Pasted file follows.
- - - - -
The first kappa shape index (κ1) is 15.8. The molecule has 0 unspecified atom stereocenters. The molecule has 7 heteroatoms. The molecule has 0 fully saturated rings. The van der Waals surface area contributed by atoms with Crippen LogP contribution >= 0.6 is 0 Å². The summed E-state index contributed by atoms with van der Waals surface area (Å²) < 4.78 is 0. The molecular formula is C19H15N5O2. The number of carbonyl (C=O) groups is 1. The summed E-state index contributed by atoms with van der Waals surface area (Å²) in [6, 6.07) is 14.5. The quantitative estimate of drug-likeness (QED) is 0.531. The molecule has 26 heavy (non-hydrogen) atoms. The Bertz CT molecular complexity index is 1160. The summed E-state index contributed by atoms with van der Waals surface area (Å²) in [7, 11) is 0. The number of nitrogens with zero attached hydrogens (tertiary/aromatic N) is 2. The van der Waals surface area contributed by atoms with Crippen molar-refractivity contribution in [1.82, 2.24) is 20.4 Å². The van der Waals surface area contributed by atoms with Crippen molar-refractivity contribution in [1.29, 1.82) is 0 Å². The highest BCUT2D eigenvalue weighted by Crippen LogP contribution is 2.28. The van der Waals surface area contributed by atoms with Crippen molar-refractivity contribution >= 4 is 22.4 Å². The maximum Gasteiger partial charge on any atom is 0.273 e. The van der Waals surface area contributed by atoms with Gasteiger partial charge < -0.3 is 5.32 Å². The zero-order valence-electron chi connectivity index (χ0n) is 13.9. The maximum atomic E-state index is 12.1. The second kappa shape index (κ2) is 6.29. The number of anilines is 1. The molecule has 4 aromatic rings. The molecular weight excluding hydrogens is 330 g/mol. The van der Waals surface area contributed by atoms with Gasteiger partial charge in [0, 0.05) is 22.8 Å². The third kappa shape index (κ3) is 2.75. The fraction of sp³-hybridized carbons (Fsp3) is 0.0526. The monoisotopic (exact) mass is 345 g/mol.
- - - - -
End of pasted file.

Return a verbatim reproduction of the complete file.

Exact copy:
The first kappa shape index (κ1) is 15.8. The molecule has 0 unspecified atom stereocenters. The molecule has 7 heteroatoms. The molecule has 0 fully saturated rings. The van der Waals surface area contributed by atoms with Crippen LogP contribution >= 0.6 is 0 Å². The summed E-state index contributed by atoms with van der Waals surface area (Å²) < 4.78 is 0. The molecular formula is C19H15N5O2. The number of carbonyl (C=O) groups is 1. The summed E-state index contributed by atoms with van der Waals surface area (Å²) in [6, 6.07) is 14.5. The quantitative estimate of drug-likeness (QED) is 0.531. The molecule has 26 heavy (non-hydrogen) atoms. The Bertz CT molecular complexity index is 1160. The summed E-state index contributed by atoms with van der Waals surface area (Å²) in [7, 11) is 0. The number of nitrogens with zero attached hydrogens (tertiary/aromatic N) is 2. The van der Waals surface area contributed by atoms with Crippen molar-refractivity contribution in [1.82, 2.24) is 20.4 Å². The van der Waals surface area contributed by atoms with Crippen molar-refractivity contribution in [1.29, 1.82) is 0 Å². The highest BCUT2D eigenvalue weighted by Crippen LogP contribution is 2.28. The van der Waals surface area contributed by atoms with Crippen molar-refractivity contribution >= 4 is 22.4 Å². The maximum Gasteiger partial charge on any atom is 0.273 e. The van der Waals surface area contributed by atoms with Gasteiger partial charge < -0.3 is 5.32 Å². The zero-order valence-electron chi connectivity index (χ0n) is 13.9. The maximum atomic E-state index is 12.1. The second kappa shape index (κ2) is 6.29. The number of anilines is 1. The molecule has 4 aromatic rings. The molecular weight excluding hydrogens is 330 g/mol. The van der Waals surface area contributed by atoms with Gasteiger partial charge in [0, 0.05) is 22.8 Å². The third kappa shape index (κ3) is 2.75. The fraction of sp³-hybridized carbons (Fsp3) is 0.0526. The monoisotopic (exact) mass is 345 g/mol.